Thursday, September 20, 2007

138. Why You Should Vote NO on the Saipan Casino Act.

I'll skip the arguments against casinos in general--the invitation to organized crime, the effect on morality and the family, the cost in social and safety terms, etc. Even if you think casinos are the quick fix that Saipan needs for its economy, you should vote NO on this Saipan Casino Act.

The Act's design does not contribute to its goal.

1. The goal is to attract tourists and boost the economy. The act creates a monopoly for casino operation. There will be no competition, no other investment companies raising the bar for better, cleaner, prettier casinos. One investment company will get the one and only license available to operate casinos in Saipan. In the states, Indian casinos get a monopoly on their reservations, but ONLY IF the state allows investment by anyone in casinos that operate in the state. There's no state-wide monopoly. (Indian Regulatory Gaming Act.) Competition fosters better services. If the purpose is to attract tourists, we would need the best services, the ones created by competition.

The act gives more in CNMI-funded benefits than it gets.

2. The money to be generated by fees and permits ($550,000 per annum) will be needed for the cost of the new regulatory commission created. (per annum--$336,000 for 7 commissioners; approx. $100,000 for the executive director and treasurer; approx. $100,000 for support staff, legal and computer/technical services; approx. $14,000 for power, water, telephone, internet, supplies like paper, pens, printer ink cartridges; and nothing for furniture and capital assets, space rental & maintenance, insurance, alarm systems, etc.).

3. The money to be generated by the gross revenue tax is less than the value of the public land lease given. The act says that MPLA has to lease public land to the casino for $1.00 per year. In the past, MPLA and its predecessors set rents for public lands at a percentage of gross revenue, and set those rents at a much higher rate than 1%. So the gross revenue tax is really just a cheap rent for the public land.

4. There's really nothing more for the public that the act generates, except fines and penalties.

5. The salaries/money for the commissioners, executive director, treasurer, and staff comes from the casino that they regulate. And under the act, these officials are allowed to have shares in the casino. How independent will such a regulatory commission be? How many fines and penalties are likely to generated?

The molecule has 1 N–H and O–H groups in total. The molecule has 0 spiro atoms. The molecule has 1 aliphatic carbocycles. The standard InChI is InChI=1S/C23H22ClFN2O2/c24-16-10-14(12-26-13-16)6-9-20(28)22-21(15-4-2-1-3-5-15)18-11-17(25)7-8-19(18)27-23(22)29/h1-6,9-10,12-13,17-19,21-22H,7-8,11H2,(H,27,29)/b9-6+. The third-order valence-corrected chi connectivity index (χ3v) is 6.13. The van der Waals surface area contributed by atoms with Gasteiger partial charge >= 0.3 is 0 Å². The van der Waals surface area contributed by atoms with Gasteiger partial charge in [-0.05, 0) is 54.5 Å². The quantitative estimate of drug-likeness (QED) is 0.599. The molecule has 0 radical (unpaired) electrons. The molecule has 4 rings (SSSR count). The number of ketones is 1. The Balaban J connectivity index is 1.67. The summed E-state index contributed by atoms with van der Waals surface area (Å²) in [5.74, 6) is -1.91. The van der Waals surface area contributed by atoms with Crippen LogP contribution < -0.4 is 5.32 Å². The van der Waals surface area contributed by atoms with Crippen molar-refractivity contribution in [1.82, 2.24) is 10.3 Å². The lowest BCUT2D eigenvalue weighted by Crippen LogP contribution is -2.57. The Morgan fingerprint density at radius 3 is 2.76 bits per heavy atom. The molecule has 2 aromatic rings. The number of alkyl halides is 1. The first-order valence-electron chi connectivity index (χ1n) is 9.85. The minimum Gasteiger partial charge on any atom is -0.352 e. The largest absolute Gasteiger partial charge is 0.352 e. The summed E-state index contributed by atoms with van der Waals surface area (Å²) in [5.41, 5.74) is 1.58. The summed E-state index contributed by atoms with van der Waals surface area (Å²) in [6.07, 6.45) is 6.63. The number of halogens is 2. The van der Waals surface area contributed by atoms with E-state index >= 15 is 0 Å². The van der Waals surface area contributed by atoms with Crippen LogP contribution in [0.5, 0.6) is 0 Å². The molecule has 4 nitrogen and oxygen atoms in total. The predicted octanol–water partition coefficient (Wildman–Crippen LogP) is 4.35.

The Saipan Casino Act violates the 14th Amendment of the U.S. Constitution, the CNMI's equal protection clause, and the Equal Employment Opportunity Act.

6. The Investment Corporation must be owned solely by persons of Northern Marianas Descent (NMDs), meaning only NMDs can hold shares in the company, and act as its officers and directors. The Commissioners must be NMDs--with a guaranteed majority of Chamorros on the Commission. This discriminates against U.S. citizens and foreign investors who are not NMDs. It even discriminates against Carolinians among the NMDs. This is unconstitutional.

7. The executive director and treasurer must be NMDs. The Casino must give a hiring preference to NMDs (not resident workers, just resident NMDs). The Casino must give a management/training preference to NMDs. All of this discriminates in employment based on ethnicity and violates both U.S. and CNMI constitutions and the EEO act.

8. The money generated by the act, if there is any in excess of the costs, shall be subject to appropriation by the CNMI Saipan Delegation of the legislature, but there are restrictions on the appropriation: if the money is put toward social programs, the programs can only benefit NMDs. Scholarship money--only for NMDs. Elderly benefits--only for NMDs. Utility assistance--only for NMDs. This discriminates based on ethnicity and violates both the U.S. and CNMI Constitutions.

Why do we want a law that excludes lawful citizens and discriminates against them? When our Chamorro and Carolinian citizens go to the states, we don't want them to be discriminated against--we'll count on that equal protection guarantee for fair treatment. Why should it be different here? Why do we think a big, fat special interest law is the ticket to our improvement?

We don't.


Even if you think casinos are the wave of the future for Saipan, the initiative on the November 2007 ballot will only cause problems. Vote No on the Saipan Casino Act.

25 comments:

The Saipan Blogger アンジェロ・ビラゴメズ said...

With a few edits, I'd sign my name to that.

Saipan Writer said...

Angelo,

Feel free to take it, edit it, whatever. It's yours (and anybody else who wants it.) Perhaps a joint letter to the newspapers?

Anonymous said...

thanks for the analysis..have it posted at: